- Data for testing
- Point A
- Failed Point A
- Point C
- Pivot range
- W-pivot range -new
- Points A and C through the pivot
- Closing method -new
- Dynamics of Points A and C
- Significant time frames
Entry and exit
Mark Fisher emphasizes the time factor as more important than price (see page 19 of The Logical Trader) and offers to get out if the market goes nowhere within the time equivalent to the opening range time frame. I tried to check this concept by backtesting. The program analyzes the difference in price at the time of setting Point A and after a period of time equal to the duration of the opening range. If there is no profit, the position is closed. Although the lack of profit does not mean that the market is stalling and going nowhere. The market may be moving in an unfavorable direction, but Point B has not yet been reached.
The results of these calculations for SBER stocks are presented in Table A.3 in the Appendix. Comparing it with Table A.2, where the closure occurs at the end of the trading day, the following observations can be made for the use of the time factor for exit:
Since higher profits are more desirable than higher p/l, using the time factor to exit does not pay off.
The average profit and p/l for breakout levels from 0 to 100 ticks in the case of using time factor for exit for different opening range time frames and securities are presented in Table A.11 in the Appendix(see the 2nd row for each security).
What if you do not put a stop loss at Point B on the opposite side of the opening range? In this case profit and p/l behave differently depending on the security. Probably, this result is explained by the fact that the trade is closed at the end of the trading day in any case, and such a closure plays the role of a stop loss. If you put a stop loss near the same border of the opening range where the breakout occurred, then the profit will decrease significantly. Stop loss in the middle of the opening range does not change much compared to the stop loss at point B.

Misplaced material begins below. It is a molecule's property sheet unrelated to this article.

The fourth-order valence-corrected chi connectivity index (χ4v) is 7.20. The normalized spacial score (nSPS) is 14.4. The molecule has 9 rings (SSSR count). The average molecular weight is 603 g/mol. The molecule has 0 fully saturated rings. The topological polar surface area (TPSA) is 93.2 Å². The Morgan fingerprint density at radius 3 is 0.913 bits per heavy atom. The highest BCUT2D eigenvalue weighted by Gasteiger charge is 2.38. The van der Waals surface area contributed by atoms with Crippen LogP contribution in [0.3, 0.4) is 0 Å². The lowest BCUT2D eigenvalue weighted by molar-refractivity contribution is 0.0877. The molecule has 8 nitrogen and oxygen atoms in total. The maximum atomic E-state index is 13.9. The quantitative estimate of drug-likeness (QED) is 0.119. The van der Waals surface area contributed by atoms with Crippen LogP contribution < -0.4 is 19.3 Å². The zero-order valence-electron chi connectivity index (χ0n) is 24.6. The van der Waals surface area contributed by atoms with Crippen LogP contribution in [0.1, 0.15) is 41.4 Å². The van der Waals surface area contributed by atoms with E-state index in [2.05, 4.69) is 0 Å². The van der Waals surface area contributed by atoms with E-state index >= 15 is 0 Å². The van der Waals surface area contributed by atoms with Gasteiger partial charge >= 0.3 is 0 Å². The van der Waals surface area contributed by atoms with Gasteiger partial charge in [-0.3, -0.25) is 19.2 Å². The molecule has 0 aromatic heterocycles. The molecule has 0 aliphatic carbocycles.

The average profit and p/l for breakout levels from 0 to 100 ticks in the absence of stop loss for different opening range time frames and securities are presented in Table A.11 in the Appendix (see the 3rd row for each security).
What if, when A value is reached, the position is opened immediately, without waiting for half the duration of the opening range? In this case, profit and p/l are reduced for most securities, especially for lower opening range time frames. Although for some securities, such an early opening brings more profit than a delay in opening for higher opening range time frames. The profit and p/l in case of early opening is maximum when the breakout level is 0 tick for some stocks, while in case of waiting for half the duration of the opening range this is not so.
Usually, before opening a position, it’s better to wait a time equal to half the opening range time frame.
It is worth noting that the difference between the number of trades in case of early opening and waiting increases for higher breakout levels and opening range time frames.
The average profit and p/l for breakout levels from 0 to 100 ticks in case of early opening for different opening range time frames and securities are presented in Table A.11 in the Appendix (see the 4th row for each security).